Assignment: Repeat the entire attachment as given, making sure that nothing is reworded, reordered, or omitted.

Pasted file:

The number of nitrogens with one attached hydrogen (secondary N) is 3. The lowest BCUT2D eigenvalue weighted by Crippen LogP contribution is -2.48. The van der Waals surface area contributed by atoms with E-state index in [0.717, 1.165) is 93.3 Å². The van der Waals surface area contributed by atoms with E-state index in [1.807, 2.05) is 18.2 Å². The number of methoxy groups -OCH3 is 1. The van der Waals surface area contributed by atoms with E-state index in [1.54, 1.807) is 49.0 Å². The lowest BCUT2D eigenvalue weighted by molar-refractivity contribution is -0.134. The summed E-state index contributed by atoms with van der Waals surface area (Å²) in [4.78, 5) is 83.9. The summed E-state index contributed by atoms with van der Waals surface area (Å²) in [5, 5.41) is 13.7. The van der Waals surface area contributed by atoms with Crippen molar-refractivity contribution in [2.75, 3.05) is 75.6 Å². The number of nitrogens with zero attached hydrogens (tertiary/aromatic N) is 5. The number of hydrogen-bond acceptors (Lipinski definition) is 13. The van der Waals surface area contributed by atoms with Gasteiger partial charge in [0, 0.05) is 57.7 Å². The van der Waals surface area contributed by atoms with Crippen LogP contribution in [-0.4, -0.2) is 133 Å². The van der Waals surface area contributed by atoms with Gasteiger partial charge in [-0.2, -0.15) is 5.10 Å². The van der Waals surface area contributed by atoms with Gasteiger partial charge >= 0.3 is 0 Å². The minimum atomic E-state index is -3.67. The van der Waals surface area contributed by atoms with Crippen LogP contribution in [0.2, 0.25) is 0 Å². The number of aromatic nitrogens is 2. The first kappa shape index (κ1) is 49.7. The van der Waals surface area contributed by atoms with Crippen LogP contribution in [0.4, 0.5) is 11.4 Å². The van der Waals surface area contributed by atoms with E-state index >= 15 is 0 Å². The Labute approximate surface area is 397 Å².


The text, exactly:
The number of nitrogens with one attached hydrogen (secondary N) is 3. The lowest BCUT2D eigenvalue weighted by Crippen LogP contribution is -2.48. The van der Waals surface area contributed by atoms with E-state index in [0.717, 1.165) is 93.3 Å². The van der Waals surface area contributed by atoms with E-state index in [1.807, 2.05) is 18.2 Å². The number of methoxy groups -OCH3 is 1. The van der Waals surface area contributed by atoms with E-state index in [1.54, 1.807) is 49.0 Å². The lowest BCUT2D eigenvalue weighted by molar-refractivity contribution is -0.134. The summed E-state index contributed by atoms with van der Waals surface area (Å²) in [4.78, 5) is 83.9. The summed E-state index contributed by atoms with van der Waals surface area (Å²) in [5, 5.41) is 13.7. The van der Waals surface area contributed by atoms with Crippen molar-refractivity contribution in [2.75, 3.05) is 75.6 Å². The number of nitrogens with zero attached hydrogens (tertiary/aromatic N) is 5. The number of hydrogen-bond acceptors (Lipinski definition) is 13. The van der Waals surface area contributed by atoms with Gasteiger partial charge in [0, 0.05) is 57.7 Å². The van der Waals surface area contributed by atoms with Crippen LogP contribution in [-0.4, -0.2) is 133 Å². The van der Waals surface area contributed by atoms with Gasteiger partial charge in [-0.2, -0.15) is 5.10 Å². The van der Waals surface area contributed by atoms with Gasteiger partial charge >= 0.3 is 0 Å². The minimum atomic E-state index is -3.67. The van der Waals surface area contributed by atoms with Crippen LogP contribution in [0.2, 0.25) is 0 Å². The number of aromatic nitrogens is 2. The first kappa shape index (κ1) is 49.7. The van der Waals surface area contributed by atoms with Crippen LogP contribution in [0.4, 0.5) is 11.4 Å². The van der Waals surface area contributed by atoms with E-state index >= 15 is 0 Å². The Labute approximate surface area is 397 Å².